"Never doubt that a small group of thoughtful, committed citizens can change the world.

Indeed, it is the only thing that ever has"

Margaret Mead, Anthropologist
(used with permission)

"If you don't like the news .... go out and make some of your own !!"

Wes "Scoop" Nisker, Newscaster


Government is a slow and tedious process. While it often includes citizen and neighborhood involvement, non-governmental, private organizations have created movements and interesting groups which can create positive change in our cities and towns.

I am fascinated by the way groups are created and how they influence public decision making. This blog merely recognizes them and forwards the description of these groups from their own websites.

Wednesday, March 13, 2013


Location: New York, NY


SolidarityNYC connects, supports, and promotes New York City’s solidarity economy.

The solidarity economy meets human needs through economic activities–like the production and exchange of goods and services–that reinforce values of justice, ecological sustainability, cooperation, and democracy. From credit unions to worker cooperatives, Community Supported Agriculture to time banks, community land trusts to participatory budgeting, it’s an economy actually worth occupying.

Our vision is a vibrant and growing movement that provides greater economic security, improved physical and emotional health, and increased democracy for our communities and ecosystems.

We hope to:

- Make the strong solidarity economy practices that already exist in New York City more visible. (Check out our map and our films.)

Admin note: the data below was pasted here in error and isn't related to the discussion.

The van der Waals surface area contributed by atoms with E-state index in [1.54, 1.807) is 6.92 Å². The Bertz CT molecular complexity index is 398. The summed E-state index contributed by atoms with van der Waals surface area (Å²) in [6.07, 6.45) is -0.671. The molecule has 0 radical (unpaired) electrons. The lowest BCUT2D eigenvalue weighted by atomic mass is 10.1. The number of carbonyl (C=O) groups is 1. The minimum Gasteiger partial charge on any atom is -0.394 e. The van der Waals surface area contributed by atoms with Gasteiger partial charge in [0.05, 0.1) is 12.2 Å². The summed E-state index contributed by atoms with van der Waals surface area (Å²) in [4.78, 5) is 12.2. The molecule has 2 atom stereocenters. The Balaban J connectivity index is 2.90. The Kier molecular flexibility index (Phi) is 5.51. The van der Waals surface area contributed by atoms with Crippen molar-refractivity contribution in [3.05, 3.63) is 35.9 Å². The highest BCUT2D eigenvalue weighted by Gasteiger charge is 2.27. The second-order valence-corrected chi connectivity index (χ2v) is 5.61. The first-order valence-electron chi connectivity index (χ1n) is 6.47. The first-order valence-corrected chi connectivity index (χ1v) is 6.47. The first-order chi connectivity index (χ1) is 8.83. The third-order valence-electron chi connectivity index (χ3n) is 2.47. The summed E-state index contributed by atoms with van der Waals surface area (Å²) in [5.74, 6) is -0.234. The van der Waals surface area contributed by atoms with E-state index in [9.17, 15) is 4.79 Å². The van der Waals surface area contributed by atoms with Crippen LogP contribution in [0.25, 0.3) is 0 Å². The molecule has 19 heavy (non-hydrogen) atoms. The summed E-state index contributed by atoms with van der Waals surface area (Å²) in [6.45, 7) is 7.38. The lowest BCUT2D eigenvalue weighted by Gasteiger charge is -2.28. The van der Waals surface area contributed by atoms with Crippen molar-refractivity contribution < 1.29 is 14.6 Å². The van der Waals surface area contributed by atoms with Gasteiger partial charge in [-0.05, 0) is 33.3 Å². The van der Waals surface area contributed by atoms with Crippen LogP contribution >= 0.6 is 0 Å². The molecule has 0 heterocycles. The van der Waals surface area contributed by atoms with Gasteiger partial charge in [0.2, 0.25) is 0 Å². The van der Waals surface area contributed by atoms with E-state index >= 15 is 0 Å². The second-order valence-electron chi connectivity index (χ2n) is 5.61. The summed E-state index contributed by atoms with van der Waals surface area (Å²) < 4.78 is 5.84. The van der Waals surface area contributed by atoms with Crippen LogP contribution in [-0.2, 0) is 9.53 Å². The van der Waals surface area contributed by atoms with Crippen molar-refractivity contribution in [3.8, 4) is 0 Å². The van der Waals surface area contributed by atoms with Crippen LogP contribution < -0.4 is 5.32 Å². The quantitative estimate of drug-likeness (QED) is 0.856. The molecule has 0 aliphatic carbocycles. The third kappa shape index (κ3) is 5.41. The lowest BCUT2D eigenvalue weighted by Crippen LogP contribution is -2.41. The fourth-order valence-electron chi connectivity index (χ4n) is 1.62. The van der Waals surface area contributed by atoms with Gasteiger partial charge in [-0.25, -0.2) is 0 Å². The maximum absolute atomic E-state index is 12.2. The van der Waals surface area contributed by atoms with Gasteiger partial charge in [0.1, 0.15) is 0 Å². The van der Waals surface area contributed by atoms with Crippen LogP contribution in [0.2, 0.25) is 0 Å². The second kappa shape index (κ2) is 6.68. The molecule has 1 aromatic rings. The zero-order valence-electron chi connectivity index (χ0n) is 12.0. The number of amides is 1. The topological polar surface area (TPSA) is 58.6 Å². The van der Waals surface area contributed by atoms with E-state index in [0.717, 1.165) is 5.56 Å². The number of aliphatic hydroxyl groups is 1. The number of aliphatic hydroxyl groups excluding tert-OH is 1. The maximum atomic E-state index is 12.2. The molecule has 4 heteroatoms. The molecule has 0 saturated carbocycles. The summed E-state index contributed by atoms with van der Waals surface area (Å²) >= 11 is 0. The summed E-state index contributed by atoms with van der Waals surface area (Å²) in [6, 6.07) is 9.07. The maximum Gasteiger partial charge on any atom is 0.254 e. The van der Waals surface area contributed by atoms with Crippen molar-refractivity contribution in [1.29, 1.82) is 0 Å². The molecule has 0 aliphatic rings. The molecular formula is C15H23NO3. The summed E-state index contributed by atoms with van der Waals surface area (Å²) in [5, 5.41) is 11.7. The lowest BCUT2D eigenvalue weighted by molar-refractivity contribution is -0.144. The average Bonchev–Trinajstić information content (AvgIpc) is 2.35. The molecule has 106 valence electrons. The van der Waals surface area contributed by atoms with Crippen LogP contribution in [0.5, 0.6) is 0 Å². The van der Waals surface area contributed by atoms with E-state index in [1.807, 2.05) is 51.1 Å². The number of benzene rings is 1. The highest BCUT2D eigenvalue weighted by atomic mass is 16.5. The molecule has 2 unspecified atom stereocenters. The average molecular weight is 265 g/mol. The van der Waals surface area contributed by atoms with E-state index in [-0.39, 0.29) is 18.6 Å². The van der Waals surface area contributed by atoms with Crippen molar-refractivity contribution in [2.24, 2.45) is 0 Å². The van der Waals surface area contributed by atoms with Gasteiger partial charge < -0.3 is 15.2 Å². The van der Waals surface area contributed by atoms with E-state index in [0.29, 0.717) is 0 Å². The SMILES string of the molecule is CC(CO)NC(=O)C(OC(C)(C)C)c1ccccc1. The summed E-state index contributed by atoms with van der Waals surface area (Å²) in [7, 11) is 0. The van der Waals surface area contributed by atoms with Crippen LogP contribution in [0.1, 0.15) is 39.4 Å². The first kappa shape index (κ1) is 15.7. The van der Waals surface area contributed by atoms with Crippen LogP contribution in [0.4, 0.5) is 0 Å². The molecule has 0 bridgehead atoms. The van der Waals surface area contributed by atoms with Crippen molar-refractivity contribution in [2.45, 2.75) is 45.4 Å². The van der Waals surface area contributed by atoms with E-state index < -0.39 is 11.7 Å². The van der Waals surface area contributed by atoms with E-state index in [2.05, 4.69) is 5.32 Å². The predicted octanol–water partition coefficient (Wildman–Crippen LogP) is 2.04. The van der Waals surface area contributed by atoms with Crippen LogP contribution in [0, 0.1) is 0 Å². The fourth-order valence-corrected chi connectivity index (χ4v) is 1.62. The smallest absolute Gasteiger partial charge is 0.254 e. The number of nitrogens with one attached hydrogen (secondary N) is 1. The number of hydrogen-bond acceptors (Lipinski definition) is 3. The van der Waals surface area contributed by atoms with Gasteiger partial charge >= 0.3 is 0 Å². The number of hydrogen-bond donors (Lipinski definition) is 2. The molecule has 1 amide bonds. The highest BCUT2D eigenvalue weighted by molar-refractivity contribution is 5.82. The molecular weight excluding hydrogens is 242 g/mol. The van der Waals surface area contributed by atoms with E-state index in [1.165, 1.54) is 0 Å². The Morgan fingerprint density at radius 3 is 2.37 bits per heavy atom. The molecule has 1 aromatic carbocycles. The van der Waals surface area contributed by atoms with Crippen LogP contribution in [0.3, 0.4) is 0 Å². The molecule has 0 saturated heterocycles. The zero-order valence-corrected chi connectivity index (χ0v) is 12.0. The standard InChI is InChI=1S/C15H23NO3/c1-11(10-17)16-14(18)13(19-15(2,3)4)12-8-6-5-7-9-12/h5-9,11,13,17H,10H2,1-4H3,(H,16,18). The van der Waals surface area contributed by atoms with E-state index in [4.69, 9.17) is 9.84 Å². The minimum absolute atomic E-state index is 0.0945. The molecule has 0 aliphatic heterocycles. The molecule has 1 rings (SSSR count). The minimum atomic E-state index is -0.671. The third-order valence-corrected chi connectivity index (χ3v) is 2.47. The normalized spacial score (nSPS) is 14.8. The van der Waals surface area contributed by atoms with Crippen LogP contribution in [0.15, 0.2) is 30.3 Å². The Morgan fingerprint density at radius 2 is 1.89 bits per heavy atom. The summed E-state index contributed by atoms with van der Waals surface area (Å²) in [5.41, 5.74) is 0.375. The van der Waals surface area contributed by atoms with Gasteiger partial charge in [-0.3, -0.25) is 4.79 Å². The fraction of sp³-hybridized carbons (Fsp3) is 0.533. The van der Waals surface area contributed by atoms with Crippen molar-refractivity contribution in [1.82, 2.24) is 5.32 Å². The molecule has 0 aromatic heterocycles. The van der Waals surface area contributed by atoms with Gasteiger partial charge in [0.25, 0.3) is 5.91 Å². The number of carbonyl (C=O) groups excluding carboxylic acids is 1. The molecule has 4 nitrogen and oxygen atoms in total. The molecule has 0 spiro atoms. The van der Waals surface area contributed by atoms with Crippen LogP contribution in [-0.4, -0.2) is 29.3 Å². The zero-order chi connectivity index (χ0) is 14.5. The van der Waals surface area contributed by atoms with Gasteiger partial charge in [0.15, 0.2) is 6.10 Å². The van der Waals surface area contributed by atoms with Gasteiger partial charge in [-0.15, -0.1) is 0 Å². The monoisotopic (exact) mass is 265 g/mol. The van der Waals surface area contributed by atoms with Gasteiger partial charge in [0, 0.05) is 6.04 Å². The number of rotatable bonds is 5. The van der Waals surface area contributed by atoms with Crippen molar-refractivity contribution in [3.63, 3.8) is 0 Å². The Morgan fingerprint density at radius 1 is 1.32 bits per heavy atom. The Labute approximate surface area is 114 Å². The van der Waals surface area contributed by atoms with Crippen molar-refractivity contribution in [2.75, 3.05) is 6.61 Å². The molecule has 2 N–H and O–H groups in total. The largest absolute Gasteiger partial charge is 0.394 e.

- Bring the various sectors of the solidarity economy into conversation with each other for collaboration and mutual benefit.

- We want to build political power.

- Grow the solidarity economy by driving more traffic into existing initiatives and inspire and support the development of new ones.

- We’ve mapped what’s available and we’re ready to connect people and organizations who can help New Yorkers start their own economic alternatives.

- Create cultures of cooperation and direct democracy to replace those of competition and hierarchy which characterize corporate capitalism. It isn’t enough to just have a “green” business or “social” enterprise–we have to radically change the way we relate to each other and the purpose of economic activity.

- Challenge the social justice movement to take up grassroots economic community development. When our communities organize to meet their own needs–which all have some economic element–we create new bonds of interdependence (some might call it solidarity!) and open additional opportunities for transformation.

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